Hydrogen, a combustible gas, is colorless, odorless, tasteless and non-toxic, but hydrogen is ranked highest on the National Fire Protection Agency (NFPA’s) flammability scale because it is flammable if even small amounts are mixed with air. Low concentrations of toxic gases such as ammonia can trigger coughing and nose and throat irritation, while high concentrations cause immediate burning of the eyes, nose, throat and respiratory tract, and can result in blindness, lung damage or death. Chlorine, though not flammable alone, can react explosively or form explosive compounds with other chemicals such as turpentine and ammonia.
These and myriad other combustible and toxic gases are found in industrial processing and manufacturing settings — whether they are used in the actual processing or are byproducts of processes. That’s why industrial plants need a gas detection network to mitigate risk in all areas where combustible or toxic gases could create a workplace hazard for life safety.
Gas Detection and Notification
Techniques for Risk Mitigation
Life safety gas detection systems require not only the ability to detect leaking combustible or toxic gases — but also to mitigate risk through action.
According to IEC 60079-29 Series standards and IEC 62990 Series standards under development, a life safety gas system does more than detect the presence of combustible and toxic gases. It must be able to provide alarm notification if data from the gas detectors hits a certain threshold. It must also have the ability to take corrective actions such as increasing ventilation, closing a valve or door, or de-energizing equipment to mitigate risk.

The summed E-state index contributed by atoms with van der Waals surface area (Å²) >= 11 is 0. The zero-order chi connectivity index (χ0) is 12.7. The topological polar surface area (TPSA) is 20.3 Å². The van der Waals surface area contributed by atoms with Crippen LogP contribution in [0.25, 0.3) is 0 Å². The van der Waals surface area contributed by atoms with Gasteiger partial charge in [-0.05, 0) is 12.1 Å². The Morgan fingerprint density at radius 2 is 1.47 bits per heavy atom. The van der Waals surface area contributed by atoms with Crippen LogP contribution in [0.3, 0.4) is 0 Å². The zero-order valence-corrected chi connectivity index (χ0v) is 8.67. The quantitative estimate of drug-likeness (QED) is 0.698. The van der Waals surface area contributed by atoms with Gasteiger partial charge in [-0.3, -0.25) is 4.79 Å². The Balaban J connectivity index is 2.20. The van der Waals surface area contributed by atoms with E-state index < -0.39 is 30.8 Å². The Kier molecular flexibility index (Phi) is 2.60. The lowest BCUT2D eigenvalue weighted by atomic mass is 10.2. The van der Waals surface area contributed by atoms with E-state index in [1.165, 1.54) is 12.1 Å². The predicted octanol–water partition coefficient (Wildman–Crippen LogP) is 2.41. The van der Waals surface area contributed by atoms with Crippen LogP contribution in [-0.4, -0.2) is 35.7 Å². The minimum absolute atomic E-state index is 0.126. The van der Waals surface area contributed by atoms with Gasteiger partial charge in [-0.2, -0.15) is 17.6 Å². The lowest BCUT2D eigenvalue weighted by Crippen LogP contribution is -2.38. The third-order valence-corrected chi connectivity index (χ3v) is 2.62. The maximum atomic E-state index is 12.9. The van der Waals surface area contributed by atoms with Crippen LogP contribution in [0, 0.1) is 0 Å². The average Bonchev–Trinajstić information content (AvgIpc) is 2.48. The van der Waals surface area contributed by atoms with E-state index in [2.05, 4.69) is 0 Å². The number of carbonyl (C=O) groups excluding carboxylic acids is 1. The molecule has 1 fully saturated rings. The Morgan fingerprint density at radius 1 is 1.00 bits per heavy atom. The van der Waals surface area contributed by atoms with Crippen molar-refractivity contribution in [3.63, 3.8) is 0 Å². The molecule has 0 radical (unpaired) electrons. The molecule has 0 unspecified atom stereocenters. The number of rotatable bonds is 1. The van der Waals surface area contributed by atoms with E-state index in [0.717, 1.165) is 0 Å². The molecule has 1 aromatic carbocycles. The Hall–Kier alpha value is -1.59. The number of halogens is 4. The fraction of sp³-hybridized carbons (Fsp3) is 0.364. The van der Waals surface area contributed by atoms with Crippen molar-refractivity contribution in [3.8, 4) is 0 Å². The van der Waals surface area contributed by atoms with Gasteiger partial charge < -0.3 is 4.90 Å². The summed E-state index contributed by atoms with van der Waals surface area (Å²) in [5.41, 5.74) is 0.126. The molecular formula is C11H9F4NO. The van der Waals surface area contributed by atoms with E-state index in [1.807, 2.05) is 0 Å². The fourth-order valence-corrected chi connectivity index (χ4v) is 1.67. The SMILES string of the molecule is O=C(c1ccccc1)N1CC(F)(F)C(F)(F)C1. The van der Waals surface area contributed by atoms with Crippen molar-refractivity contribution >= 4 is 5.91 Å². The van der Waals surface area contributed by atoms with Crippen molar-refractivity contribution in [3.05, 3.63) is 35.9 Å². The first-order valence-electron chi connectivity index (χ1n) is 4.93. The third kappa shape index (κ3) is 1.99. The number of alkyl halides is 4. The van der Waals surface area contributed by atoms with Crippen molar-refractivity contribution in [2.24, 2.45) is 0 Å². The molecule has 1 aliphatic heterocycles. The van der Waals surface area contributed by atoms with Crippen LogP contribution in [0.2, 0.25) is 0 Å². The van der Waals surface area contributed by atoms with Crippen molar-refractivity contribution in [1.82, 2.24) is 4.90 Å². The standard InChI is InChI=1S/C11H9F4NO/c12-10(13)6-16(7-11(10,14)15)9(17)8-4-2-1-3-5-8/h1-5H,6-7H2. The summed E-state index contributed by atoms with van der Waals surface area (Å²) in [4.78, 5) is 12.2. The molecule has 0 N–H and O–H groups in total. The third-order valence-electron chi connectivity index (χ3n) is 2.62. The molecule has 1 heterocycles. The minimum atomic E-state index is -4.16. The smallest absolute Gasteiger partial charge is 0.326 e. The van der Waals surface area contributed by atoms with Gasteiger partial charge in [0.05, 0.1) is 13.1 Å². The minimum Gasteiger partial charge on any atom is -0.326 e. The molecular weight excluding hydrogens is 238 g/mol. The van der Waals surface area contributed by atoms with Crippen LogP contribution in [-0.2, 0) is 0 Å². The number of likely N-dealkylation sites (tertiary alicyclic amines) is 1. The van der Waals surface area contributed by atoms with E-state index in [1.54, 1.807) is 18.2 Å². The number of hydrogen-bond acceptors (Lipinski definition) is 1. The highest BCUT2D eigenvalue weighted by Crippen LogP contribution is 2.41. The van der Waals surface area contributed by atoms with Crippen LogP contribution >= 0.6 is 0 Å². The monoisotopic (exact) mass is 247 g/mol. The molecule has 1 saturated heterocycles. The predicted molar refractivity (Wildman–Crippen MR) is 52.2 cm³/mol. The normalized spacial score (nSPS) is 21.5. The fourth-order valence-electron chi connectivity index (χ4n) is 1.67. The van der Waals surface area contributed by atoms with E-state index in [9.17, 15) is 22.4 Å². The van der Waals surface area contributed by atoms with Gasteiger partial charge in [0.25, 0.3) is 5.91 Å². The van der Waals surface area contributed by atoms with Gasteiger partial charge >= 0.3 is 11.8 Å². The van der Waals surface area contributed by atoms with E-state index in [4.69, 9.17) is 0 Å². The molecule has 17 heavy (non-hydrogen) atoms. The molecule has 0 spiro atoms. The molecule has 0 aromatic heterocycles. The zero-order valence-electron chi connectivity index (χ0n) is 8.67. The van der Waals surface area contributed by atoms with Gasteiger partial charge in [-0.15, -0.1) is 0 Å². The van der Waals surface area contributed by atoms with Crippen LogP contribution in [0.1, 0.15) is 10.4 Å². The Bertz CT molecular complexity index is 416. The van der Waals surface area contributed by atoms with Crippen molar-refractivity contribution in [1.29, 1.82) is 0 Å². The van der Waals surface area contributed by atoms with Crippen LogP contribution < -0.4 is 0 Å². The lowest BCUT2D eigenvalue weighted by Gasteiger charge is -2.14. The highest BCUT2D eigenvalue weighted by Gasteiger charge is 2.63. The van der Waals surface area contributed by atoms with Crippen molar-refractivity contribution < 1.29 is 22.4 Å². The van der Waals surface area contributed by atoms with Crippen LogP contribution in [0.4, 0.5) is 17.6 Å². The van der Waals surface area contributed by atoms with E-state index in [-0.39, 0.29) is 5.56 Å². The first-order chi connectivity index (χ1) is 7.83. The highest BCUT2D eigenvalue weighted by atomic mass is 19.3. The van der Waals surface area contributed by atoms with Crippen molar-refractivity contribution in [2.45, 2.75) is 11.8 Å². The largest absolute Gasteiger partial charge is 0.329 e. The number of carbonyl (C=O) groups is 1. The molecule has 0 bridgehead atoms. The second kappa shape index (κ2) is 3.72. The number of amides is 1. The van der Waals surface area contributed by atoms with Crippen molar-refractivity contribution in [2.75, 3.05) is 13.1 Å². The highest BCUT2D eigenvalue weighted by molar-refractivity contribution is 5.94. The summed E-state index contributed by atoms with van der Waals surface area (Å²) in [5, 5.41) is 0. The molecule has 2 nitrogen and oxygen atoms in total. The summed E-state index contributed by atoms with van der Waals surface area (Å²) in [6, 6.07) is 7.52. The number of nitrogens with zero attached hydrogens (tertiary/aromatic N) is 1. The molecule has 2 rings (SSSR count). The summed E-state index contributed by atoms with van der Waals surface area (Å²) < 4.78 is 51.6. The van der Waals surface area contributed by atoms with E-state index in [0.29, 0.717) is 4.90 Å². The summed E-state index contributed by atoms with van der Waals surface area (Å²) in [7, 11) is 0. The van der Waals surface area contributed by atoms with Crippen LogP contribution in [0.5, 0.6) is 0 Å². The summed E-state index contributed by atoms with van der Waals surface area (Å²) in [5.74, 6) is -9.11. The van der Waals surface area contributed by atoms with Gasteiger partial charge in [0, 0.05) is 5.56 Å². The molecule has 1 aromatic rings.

In life safety systems, gas detectors tend to have feature-rich displays as well as smart capabilities that improve digital information transfers. The gas detectors are connected to a safety system controller (SSC) and various other devices that can take a number of different actions in order to help bring a dangerous situation back to a safe state.
The SSC for risk mitigation systems receives and interprets input from multiple gas detectors and decides whether or not some action needs to be taken. In order to prevent nuisance alarms, the SSC may discount information from a single detector if it is not confirmed by data from other detectors in the same area. The SSC must be IEC 60079-29 Series and/or IEC 62990 Series compliant as applicable to ensure that signaling, control, notification, and activations can be depended upon for life safety during adverse conditions.
Portable and transportable gas detectors will further mitigate personnel risk by ensuring full detection coverage in all areas of the workplace.
Risks of Combustible and Toxic Gases
Combustible gases are those that can cause a fire or explosion if the gas is exposed to an ignition source such as a spark, a hot surface, an open flame or even friction caused by gas escaping through a pipe fissure. Combustible gases include hydrocarbons and hydrogen.
A toxic gas can cause harm to humans, ranging from minor irritation to death. Toxic gases include, but are not limited to, hydrogen sulfide, carbon monoxide, nitrogen dioxide, ammonia and chlorine. Even at low concentrations measured in parts per million, certain toxic gases can cause death by poisoning caused by exposure to carbon dioxide or by asphyxiation. Many gases are both combustible and toxic.
From a risk mitigation perspective, there is a hierarchy of risk that should be considered when designing a plant’s hazardous-area gas detection system. The “Risk Mitigation” chart above ranks the risk mitigation objectives in priority order, and describes the type(s) of gas detection required for each objective.
Read more: The role of combustible and toxic gas detectors in industrial plant safety